Specifying Sanitaryware Today - The Sanitaryware Company Ltd


Once you’re logged in you can access all our training modules for free anytime that works for you. Enjoy On Demand CPD Training!


Module Rating

20 mins required (approx)

1468 plays

Please contact us via contact@construction-cpd.com to get permission to publish this video on your website.

<div style="position: relative!important; width: 100%!important; min-height: 700px; overflow: hidden!important; padding-top: 56.25%!important;"><iframe src="https://www.construction-cpd.com/cpd-external-view?ExternalId=79&ReturnUrl=https://www.construction-cpd.com/key-factors-to-consider-when-specifying-sanitaryware-cpd" style="position: absolute; top: 0; left: 0; bottom: 0; right: 0; width: 100%; height: 100%; min-height: 500px; border: none;" mozallowfullscreen webkitallowfullscreen allowfullscreen></iframe></div>

Welcome to this RIBA CPD video specifying sanitaryware today, covering the key factors we recommend you consider when specifying sanitaryware.



The sanitaryware company has been born out of over 100 years of knowledge and experience in the washroom market. They cover projects over the whole of the UK with offices in both Northamptonshire and Staffordshire, and are able to assist you with specifying sanitaryware for projects you may be working on by providing technical information and advice, arranging samples, mood boards if they are required and creating project specific MBS specifications.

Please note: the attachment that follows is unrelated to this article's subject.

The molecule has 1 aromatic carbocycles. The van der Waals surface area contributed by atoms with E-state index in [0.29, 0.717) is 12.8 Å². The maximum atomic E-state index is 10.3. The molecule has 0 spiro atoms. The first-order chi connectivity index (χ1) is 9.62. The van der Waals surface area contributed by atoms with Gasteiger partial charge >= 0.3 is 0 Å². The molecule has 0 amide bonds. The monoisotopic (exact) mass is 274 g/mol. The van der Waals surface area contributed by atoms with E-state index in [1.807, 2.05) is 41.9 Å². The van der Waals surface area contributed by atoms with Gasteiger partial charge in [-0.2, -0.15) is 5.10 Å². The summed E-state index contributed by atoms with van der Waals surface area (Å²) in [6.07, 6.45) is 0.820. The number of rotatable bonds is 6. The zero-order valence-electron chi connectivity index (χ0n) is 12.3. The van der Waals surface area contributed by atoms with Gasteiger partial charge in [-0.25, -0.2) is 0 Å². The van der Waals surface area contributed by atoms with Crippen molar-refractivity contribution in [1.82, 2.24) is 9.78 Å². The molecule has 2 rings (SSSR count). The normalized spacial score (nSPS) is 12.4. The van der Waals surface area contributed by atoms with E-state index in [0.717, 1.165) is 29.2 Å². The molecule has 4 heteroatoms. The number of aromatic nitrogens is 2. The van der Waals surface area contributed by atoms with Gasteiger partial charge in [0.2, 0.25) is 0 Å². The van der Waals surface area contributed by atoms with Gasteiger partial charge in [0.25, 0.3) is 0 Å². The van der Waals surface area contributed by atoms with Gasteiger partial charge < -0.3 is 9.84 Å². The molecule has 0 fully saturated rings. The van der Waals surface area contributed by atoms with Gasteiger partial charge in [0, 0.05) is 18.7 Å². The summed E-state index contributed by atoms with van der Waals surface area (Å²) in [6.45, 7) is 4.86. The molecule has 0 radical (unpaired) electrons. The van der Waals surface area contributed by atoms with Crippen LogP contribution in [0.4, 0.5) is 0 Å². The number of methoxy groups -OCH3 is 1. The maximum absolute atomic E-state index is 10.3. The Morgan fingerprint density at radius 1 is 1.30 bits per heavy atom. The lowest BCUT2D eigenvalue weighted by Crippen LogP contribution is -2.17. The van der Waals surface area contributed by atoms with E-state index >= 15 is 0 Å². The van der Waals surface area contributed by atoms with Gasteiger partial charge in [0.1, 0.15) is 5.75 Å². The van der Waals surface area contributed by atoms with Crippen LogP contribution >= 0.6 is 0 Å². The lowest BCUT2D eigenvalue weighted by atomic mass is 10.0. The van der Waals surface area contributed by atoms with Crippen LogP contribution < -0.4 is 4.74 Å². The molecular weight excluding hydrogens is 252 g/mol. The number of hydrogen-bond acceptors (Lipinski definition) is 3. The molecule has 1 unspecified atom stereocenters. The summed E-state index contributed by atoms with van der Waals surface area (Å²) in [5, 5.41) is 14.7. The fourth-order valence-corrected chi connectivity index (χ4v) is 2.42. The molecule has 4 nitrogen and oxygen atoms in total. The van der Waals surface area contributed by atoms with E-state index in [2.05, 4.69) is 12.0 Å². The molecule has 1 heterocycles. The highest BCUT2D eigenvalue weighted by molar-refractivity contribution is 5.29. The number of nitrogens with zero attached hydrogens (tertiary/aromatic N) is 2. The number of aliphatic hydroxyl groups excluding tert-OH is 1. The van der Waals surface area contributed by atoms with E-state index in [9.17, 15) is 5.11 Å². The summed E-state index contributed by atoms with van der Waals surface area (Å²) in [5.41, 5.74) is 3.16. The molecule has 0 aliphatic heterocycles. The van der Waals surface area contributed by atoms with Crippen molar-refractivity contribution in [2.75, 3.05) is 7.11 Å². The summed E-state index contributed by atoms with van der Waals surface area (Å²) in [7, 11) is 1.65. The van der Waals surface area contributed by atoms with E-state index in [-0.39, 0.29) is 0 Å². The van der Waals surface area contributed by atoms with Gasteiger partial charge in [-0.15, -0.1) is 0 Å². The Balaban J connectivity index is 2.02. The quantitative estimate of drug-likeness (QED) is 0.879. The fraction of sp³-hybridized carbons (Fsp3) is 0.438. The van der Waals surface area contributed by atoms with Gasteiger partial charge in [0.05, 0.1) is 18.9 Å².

Login to record your CPD points Calculator Icon

Technical Documents and Service

A good sanitaryware supplier will be able to provide you with the following, design advice 2D CAD blocks, technical product data sheets, standard NBS documents, bespoke specification writing service, dedicated project manager, customer service team, product guarantee and easy contact options.


Learning Aims

The learning aims of this CPD are usage; design; building regulations and standards; along with budget and how each of these factor into what sanitaryware items are specified for a project.


Usage - Determine by Market Sector

When specifying sanitaryware considering the nature of your environment, the type of building and the market sector, will very much determine the product you choose, and what characteristics are most important in that decision.


Commercial - Key Considerations

When specifying projects in the commercial sectors there are several factors to consider, the look of an item may be a key consideration for commercial projects depending on the areas, for example a high end office project may consider this the most important factor in the decision on sanitaryware. In this situation wall hung WC, vessel basins and brassware available, in stylish finishes such as matte black would be considered. Whereas in a warehouse factory washroom the overall look of the items may fall much lower down the list of considerations. Durability and resistance to vandalism may be considerably higher.